He thought the world’s heart beat at some terrible cost and that the world’s pain and its beauty moved in a relationship of diverging equity and that in this headlong deficit the blood of multitudes might ultimately be exacted for the vision of a single flower.
– Cormac McCarthy. All the Pretty Horses. Knopf, 1992.
I am not resigned to the shutting away of loving hearts in the hard ground.
So it is, and so it will be, for so it has been, time out of mind:
Into the darkness they go, the wise and lovely. Crowned
With lilies and with laurels they go; but I am not resigned.
Lovers and thinkers, into the earth with you
Be one with the dull, the indiscriminate dust.
A fragment of what you felt, of what you knew,
A formula, a phrase remains, – but the rest is lost.
The answers quick and keen, the honest look, the laughter, the love –
They are gone. They are gone to feed the roses. Elegant and curled
Is the blossom. Fragrant is the blossom. I know. But I do not approve.
More precious was the light in your eyes than all the roses in the world.
Down, down, down into the darkness of the grave
Gently they go, the beautiful, the tender, the kind;
Quietly they go, the intelligent, the witty, the brave.
I know. But I do not approve. I am not resigned.
– Edna St. Vincent Millay. “Dirge without Music”. HarperCollins, 1958.
McCarthy’s “vision of a single flower” is a comic moment in the great tragedian’s world, as if the frailest example of beauty on a battlefield might account for the blood shed by nations. The sentence, a flower in itself, is the character’s yearning to justify the violence wrought by nature and man.
Millay on the other hand, doesn’t buy that there is enough beauty in the world to justify the loss of the beauty inherent in a person, especially those tender, kind, intelligent, witty, and brave souls who go quietly and gently into that good night.
Both McCarthy and Millay long for justice. And both figure beauty into the balance.
What type of beauty, were it found or cultivated, would make a person whole after a loss of this magnitude? Millay doesn’t think there is such a beauty, but she almost refuses to acknowledge the deficit, too. McCarthy’s corpus would probably suggest, “What does it matter? The impersonal world will go on long after we’re no longer able to behold and mark beauty. Enjoy beauty before you become indiscriminate dust.”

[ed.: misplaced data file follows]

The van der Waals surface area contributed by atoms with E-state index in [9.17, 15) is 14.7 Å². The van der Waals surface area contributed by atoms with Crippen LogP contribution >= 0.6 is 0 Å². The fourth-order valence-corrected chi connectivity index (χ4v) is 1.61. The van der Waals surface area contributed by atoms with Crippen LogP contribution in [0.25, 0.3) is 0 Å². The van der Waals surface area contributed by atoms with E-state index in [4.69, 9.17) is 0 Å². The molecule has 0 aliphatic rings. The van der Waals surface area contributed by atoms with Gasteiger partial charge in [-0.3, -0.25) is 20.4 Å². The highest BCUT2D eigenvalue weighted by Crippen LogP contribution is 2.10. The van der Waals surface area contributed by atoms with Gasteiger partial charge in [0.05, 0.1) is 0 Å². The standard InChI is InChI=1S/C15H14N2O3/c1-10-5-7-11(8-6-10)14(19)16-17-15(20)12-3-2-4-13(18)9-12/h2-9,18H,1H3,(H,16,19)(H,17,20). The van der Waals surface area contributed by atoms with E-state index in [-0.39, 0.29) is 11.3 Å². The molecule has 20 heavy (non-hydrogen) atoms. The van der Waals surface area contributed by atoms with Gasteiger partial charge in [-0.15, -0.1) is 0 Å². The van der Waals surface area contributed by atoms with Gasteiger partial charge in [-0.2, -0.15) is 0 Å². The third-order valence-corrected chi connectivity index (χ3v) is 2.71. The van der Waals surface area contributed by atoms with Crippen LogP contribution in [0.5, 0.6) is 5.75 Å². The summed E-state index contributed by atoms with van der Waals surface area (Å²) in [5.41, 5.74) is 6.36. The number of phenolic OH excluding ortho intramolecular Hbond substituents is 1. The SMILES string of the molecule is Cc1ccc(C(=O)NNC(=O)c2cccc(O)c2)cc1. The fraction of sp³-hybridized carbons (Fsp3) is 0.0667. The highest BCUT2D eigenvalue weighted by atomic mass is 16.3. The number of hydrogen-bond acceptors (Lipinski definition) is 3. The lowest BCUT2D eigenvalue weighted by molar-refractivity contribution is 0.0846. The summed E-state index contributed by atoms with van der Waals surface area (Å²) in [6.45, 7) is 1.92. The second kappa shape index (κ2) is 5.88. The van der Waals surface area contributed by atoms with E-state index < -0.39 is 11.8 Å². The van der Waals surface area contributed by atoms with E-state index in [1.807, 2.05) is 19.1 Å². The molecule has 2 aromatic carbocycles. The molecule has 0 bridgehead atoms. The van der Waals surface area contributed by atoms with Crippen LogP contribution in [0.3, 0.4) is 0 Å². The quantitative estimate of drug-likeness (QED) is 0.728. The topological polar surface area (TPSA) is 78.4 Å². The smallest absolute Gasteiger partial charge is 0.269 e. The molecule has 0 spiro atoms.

“I have seen the travail, which God hath given to the sons of men to be exercised in it. He hath made every thing beautiful in his time: also he hath set eternity in their heart, so that no man can find out the work that God maketh from the beginning to the end.”
– Ecclesiastes 3:10-11. King James Version, 1611.
The writer of Ecclesiastes sees something else: that beauty in itself is a kind of tragedy because of its time limit. In our beholding of beauty we already recognize its end, which creates a longing for eternity where beauty will not pass away. Maybe even a beauty where all our loss is restored to us, even if that loss, as McCarthy would say, came at our own hand.
How exacting is it then that God, in the form of a man who marked beauty – tender, kind, intelligent, witty, and brave Christ who went quietly and gently – died violently by the hands of men in the ultimate act of injustice, and He did so with the intent that our loss would be restored? How exacting and beautiful?
What work is God about from beginning to end?
Lascaux Cave Paintings in France. Circa 31,000 years ago.